If you’ve fallen behind on your mortgage, car payment, child support, or taxes, Chapter 13 bankruptcy can be a powerful tool. And it works to solve other financial problems, too. Even so, not everyone will qualify for this relief. One of the tricky aspects is that you must have enough income to fund a repayment plan for three to five years.
How Does Chapter 13 Bankruptcy Work?
With Chapter 13 bankruptcy, you can catch up or pay off your most significant obligations while paying a lesser amount toward nonessential debts. It starts by setting up a budget.
You’ll pay your necessary monthly expenses, including any monthly mortgage or vehicle payments (if you plan to keep your house or car), and domestic support obligations that you owe. Additionally, you must show that have enough income to pay other amounts in full over the course of your plan (called priority debts). These debts include things such as:
- most taxes
- domestic support arrearages, and
- claims for death or personal injury resulting from an intoxication-related motor vehicle or boat accident.
Any remaining funds are paid to your other creditors. In most cases, you must be able to sustain your budget for the duration of your three- to five-year repayment plan (more on this below). Once complete, any outstanding balances on dischargeable debt—such as credit card balances, personal loans, and medical bills—get wiped out.
As a result, at the end of your case, you’ll have paid all of your nondischargeable debt (except for your mortgage and student loans—you don’t have to repay those fully in your plan), and you won’t be responsible for paying any remaining dischargeable debt. Although it can be difficult to make it through, if you do, you’ll find yourself in a significantly better financial situation.
Who Qualifies to File for Chapter 13 Bankruptcy?
A Chapter 13 bankruptcy—sometimes called a wage earner plan—isn’t for everyone. You must meet certain qualifying criteria.
- Who can file? An individual, a married person, or a married couple can file this chapter. Although a business can’t file on its own, someone who owns a business as a sole proprietor can include the business in the case (the filer and business are considered the same when it comes to debt liability).
- Debt limitations. Your debt can’t exceed a certain amount in this chapter—the limits are $383,175 for unsecured debt (such as credit card balances and medical bills) and $1,149,525 for secured debt (such as mortgages and car payments). These figures are current as of July 2017 and adjust periodically.
- Income requirements. Finally, you must have regular, reliable income that’s sufficient to fund a three- to five-year repayment plan. Your income can come from employment, Social Security or disability benefits, a sole proprietorship, or otherwise.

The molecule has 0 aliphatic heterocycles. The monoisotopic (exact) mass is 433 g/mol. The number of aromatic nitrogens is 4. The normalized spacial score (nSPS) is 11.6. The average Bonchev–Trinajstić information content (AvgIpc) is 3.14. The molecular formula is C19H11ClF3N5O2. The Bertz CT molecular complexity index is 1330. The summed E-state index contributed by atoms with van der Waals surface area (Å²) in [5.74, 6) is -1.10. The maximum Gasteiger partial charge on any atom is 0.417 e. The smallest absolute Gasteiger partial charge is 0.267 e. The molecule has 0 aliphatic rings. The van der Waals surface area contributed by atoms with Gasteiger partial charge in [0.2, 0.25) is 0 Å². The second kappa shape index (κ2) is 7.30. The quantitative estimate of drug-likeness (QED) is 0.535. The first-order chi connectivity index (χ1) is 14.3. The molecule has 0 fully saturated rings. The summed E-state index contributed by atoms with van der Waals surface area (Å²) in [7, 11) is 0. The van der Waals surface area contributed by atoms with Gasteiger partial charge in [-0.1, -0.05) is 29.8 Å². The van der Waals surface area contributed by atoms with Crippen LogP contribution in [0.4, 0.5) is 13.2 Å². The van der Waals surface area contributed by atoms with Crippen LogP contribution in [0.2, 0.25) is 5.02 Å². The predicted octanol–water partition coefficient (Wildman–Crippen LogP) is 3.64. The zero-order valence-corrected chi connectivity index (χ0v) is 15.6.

Who Should File for Chapter 13 Bankruptcy?
The four most common reasons that people file for Chapter 13 bankruptcy are as follows:
- You can pay something to your unsecured creditors. Many times, people can afford to pay something to their creditors, but not the full contractual amount creditors frequently require. Instead, you’ll pay what you can to the bankruptcy trustee (within legal guidelines), and the trustee will disperse the funds to the creditor.
- You have property to protect. In Chapter 7 bankruptcy, you might have to give up some of your assets. By contrast, a Chapter 13 bankruptcy allows you to keep all of your property and pay the value of your nonexempt assets (property you can’t protect with an exemption) to your creditors.
- You have priority, nondischargeable debts. These are debts that won’t go away in bankruptcy, such as child support, alimony, and certain taxes. Even though you’ll pay these items in full through your bankruptcy plan, it’s often a more manageable amount than can be worked out directly with the creditor.
- You are behind on mortgage or car payments. Chapter 13 allows you to catch up on payment arrearages over the life of the plan, while you continue to make your ongoing payment.
What If I Can’t Make My Plan Payment?
One of the biggest benefits of Chapter 13 is that it provides flexibility. No one expects your financial situation or the circumstances of your life to remain the same for three to five years. People change jobs, move, get married, have kids, and get sick. If this happens, a Chapter 13 plan can be modified to accommodate changes in your circumstances.
You can also convert your case to Chapter 7 bankruptcy if you can’t afford to pay and you otherwise qualify for Chapter 7 case. It’s important to stay in contact with your attorney who can help you navigate the changes you will most certainly encounter during the life of your plan.
Questions for Your Attorney
- Do I qualify for a Chapter 13 bankruptcy?
- Does it make financial sense for me to file a Chapter 13 bankruptcy?
- What will my Chapter 13 plan payment be?